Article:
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Definition of or belonging to common people — often implying a lack of refinement


an ordinary citizen of ancient Rome
  • switched from designer labels to more plebeian clothes at Wal-Mart
  • Implicit in the play is a great divide between superiors and inferiors, patricians and plebeians.
    T.E. Kalem  --  Time, 1973  --,9171,907198,00.html#ixzz0YqB0cDQU (retrieved 12/05/09)
  • I had forgotten I was a plebeian, I was remembering I was a man.
    Mark Twain  --  A Connecticut Yankee
  • And hoist thee up to the shouting plebeians;
    Shakespeare  --  Antony and Cleopatra
  • a plebeian magistrate
  • The patricians engaged in a perpetual struggle with the plebeians for the preservation of their ancient authorities and dignities;
    Alexander Hamilton  --  Federalist Papers
  • This is what we can afford; but also there's an unspoken rule that the food has to be unwaveringly plebeian.
    Margaret Atwood  --  Cat's Eye
  • I had forgotten I was a plebeian, I was remembering I was a man.
    Mark Twain  --  A Connecticut Yankee in King Arthur's Court
  • My brother Peter is every bit as plebeian as anyone that walks in two shoes— (laughter and hisses) Peter Stockmann.
    Henrik Ibsen  --  An Enemy of the People
  • Cheerful and plebeian, shining for all alike.
    Margaret Atwood  --  The Handmaid's Tale
  • The omission threw her back to some ignominious spot at the Circle, some plebeian place of being a spokeswoman, a public shill.
    Dave Eggers  --  The Circle
  • Amaranta, was so scandalized with the plebeian invasion that she went back to eating in the kitchen as in olden days.
    Gabriel Garcia Marquez  --  One Hundred Years of Solitude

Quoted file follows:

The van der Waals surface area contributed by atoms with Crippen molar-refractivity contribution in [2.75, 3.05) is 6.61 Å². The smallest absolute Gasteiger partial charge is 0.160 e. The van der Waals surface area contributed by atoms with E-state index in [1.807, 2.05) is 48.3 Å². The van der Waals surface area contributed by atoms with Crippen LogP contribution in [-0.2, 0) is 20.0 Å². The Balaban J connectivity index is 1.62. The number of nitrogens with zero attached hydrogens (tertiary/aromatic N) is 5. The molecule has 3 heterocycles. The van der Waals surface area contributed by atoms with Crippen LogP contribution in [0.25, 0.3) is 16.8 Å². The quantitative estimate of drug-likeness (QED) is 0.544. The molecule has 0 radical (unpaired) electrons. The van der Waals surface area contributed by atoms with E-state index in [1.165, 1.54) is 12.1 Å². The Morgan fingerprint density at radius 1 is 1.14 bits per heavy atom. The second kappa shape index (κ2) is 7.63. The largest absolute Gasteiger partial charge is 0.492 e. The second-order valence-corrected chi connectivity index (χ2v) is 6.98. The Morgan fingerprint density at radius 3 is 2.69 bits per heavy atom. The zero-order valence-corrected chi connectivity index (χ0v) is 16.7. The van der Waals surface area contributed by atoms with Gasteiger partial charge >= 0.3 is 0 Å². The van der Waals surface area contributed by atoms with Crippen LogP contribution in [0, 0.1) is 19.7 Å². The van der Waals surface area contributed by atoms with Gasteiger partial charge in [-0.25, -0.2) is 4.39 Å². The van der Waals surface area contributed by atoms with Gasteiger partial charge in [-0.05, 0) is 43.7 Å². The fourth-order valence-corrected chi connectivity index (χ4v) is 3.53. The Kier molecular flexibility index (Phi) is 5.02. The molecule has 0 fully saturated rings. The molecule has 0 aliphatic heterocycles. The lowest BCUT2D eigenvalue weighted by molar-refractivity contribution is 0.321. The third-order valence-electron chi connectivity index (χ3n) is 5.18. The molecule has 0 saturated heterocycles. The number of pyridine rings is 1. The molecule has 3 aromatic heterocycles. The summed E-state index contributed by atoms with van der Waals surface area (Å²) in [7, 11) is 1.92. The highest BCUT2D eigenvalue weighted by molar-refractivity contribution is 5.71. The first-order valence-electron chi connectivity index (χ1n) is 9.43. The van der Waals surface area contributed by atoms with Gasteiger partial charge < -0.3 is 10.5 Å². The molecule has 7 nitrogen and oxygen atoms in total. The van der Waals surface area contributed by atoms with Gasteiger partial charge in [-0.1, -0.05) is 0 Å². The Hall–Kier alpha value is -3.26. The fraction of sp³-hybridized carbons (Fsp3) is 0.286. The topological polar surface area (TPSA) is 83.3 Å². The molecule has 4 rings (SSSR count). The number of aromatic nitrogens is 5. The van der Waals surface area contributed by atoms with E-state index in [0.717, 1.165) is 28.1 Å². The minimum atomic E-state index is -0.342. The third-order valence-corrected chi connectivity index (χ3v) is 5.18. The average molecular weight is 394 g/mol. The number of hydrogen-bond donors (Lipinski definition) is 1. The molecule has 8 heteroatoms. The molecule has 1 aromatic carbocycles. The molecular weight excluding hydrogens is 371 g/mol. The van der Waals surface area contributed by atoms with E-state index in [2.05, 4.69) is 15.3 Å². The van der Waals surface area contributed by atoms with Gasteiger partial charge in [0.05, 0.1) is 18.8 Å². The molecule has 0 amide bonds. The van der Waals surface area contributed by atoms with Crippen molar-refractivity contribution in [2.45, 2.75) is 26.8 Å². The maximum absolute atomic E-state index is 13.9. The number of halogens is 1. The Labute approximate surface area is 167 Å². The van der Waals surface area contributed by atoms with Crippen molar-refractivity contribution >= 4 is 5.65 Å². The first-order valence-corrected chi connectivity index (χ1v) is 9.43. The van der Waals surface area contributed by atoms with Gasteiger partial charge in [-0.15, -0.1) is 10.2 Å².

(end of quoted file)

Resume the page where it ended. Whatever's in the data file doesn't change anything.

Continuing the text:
• A more plebeian one will answer my purpose just as well, and the pleasure of knowing whose heart my old one beats against—well, I won't speak of that.
    Thomas Hardy  --  Far from the Madding Crowd
  • Now (this is entirely between ourselves), is she very plebeian?'
    Charles Dickens  --  Little Dorrit
  • I had always felt aversion to my uncourtly patronymic, and its very common, if not plebeian praenomen.
    Edgar Allan Poe  --  William Wilson
  • Mine was chaotic, plebeian, and disjointed.
    Pat Conroy  --  The Water is Wide
  • In the conittia tribuia, all citizens could vote, so the plebeian interest predominated.
    Alexander Hamilton, James Madison, & John Jay  --  The Federalist Papers — Modern English Edition 2
  • It was a fair parallel between new Plebeianism and old Gentility.
    Nathaniel Hawthorne  --  The House of the Seven Gables
  • St. Cyr and his kin had found their masters, in those same plebeians whom they had despised.
    Baroness Orczy  --  The Scarlet Pimpernel
  • This displacement, which places the "elegant" name on the plebeian and the rustic name on the aristocrat, is nothing else than an eddy of equality.
    Victor Hugo  --  Les Miserables

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